An electromechanical relay is an electrical switch actuated by an electromagnet coil. As switching devices, they exhibit simple “on” and “off” behavior with no intermediate states.
The electronic schematic symbol for a simple single-pole, single-throw (SPST) relay is shown here:
A coil of wire wrapped around a laminated iron core provides the magnetic field necessary to actuate the switch mechanism. This particular relay is equipped with normally open (NO) switch contacts, which means the switch will be in the open (off) state when the relay coil is de-energized.
A single-pole, single-throw relay with a normally-closed (NC) switch contact would be represented in an electronic schematic like this:
In the electrical control world, the labels “Form-A” and “Form-B” are synonymous with “normally open” and “normally closed” contact status. Thus, we could have labeled the SPST relay contacts as “Form-A” and “Form-B,” respectively:
An extension of this theme is the single-pole, double-throw (SPDT) relay contact, otherwise known as a “Form-C” contact. This design of switch provides both a normally-open and normally closed contact set in one unit, actuated by the electromagnet coil:
A further extension on this theme is the double-pole, double-throw (DPDT) relay contact. This design of switch provides two sets of Form-C contacts in one unit, simultaneously actuated by the electromagnet coil:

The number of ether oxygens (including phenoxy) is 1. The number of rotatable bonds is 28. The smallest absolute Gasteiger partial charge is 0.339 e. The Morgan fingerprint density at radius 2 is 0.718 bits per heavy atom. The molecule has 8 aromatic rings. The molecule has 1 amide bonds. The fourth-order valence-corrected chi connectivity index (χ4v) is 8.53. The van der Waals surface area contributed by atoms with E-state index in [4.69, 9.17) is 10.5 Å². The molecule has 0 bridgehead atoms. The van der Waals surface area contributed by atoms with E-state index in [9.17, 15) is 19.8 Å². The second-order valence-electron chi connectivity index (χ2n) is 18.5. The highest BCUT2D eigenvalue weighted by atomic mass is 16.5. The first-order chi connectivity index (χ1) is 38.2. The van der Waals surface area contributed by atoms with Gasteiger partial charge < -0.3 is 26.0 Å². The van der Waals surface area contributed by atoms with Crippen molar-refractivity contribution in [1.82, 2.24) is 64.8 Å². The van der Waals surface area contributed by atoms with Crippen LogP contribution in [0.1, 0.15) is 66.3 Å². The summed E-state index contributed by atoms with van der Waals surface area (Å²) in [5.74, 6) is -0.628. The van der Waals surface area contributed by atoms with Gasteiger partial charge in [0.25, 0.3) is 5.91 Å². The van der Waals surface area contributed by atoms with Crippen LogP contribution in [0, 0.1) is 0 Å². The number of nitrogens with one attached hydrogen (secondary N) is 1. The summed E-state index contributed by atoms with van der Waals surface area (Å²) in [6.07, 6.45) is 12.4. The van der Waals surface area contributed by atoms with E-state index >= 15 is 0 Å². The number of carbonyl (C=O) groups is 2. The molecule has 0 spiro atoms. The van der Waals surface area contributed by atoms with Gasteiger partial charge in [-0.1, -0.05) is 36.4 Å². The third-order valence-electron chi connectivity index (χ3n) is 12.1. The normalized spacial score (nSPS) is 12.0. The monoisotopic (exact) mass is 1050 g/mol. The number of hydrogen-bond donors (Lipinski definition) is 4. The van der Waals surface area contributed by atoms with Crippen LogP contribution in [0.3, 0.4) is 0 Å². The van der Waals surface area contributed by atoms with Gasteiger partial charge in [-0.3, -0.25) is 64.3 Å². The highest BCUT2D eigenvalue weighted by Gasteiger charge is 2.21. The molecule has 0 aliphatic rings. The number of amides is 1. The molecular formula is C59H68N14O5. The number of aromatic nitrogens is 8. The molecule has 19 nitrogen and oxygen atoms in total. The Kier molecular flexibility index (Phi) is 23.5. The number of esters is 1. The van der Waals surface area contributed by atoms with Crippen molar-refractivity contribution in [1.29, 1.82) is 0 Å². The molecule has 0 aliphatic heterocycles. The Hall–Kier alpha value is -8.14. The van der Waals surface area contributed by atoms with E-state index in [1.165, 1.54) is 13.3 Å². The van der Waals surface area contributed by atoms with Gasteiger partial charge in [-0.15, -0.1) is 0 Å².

DPDT relays are some of the most common found in industry, due to their versatility. Each Form-C contact set offers a choice of either normally-open or normally-closed contacts, and the two sets (two “poles”) are electrically isolated from each other so they may be used in different circuits.
A DPDT “ice cube” relay is shown in the following photographs, ready to be plugged into its base (left) and with the plastic cover removed to expose both sets of Form-C contacts (right):
These relays connect to the socket with eight pins: three for each of the two Form-C contact set, plus two more pins for the coil connections. Due to the pin count (8), this style of relay base is often referred to as an octal base.
A closer view of one Form-C contact shows how the moving metal “leaf ” contacts one of two stationary points, the actual point of contact being made by a silver-coated “button” at the end of the leaf. The following photographs show one Form-C contact in both positions:
Industrial control relays usually have connection diagrams drawn somewhere on the outer shell to indicate which pins connect to which elements inside the relay.
The style of these diagrams may vary somewhat, even between relays of identical function. Take for instance the diagrams shown here, photographed on three different brands of DPDT relay:
Bear in mind that these three relays are identical in their essential function (DPDT switching), despite differences in physical size and contact ratings (voltage and current capacities). Only two of the three diagrams shown use the same symbols to represent contacts, and all three use unique symbols to represent the coil.
Reference: Lessons In Industrial Instrumentation by Tony R. Kuphaldt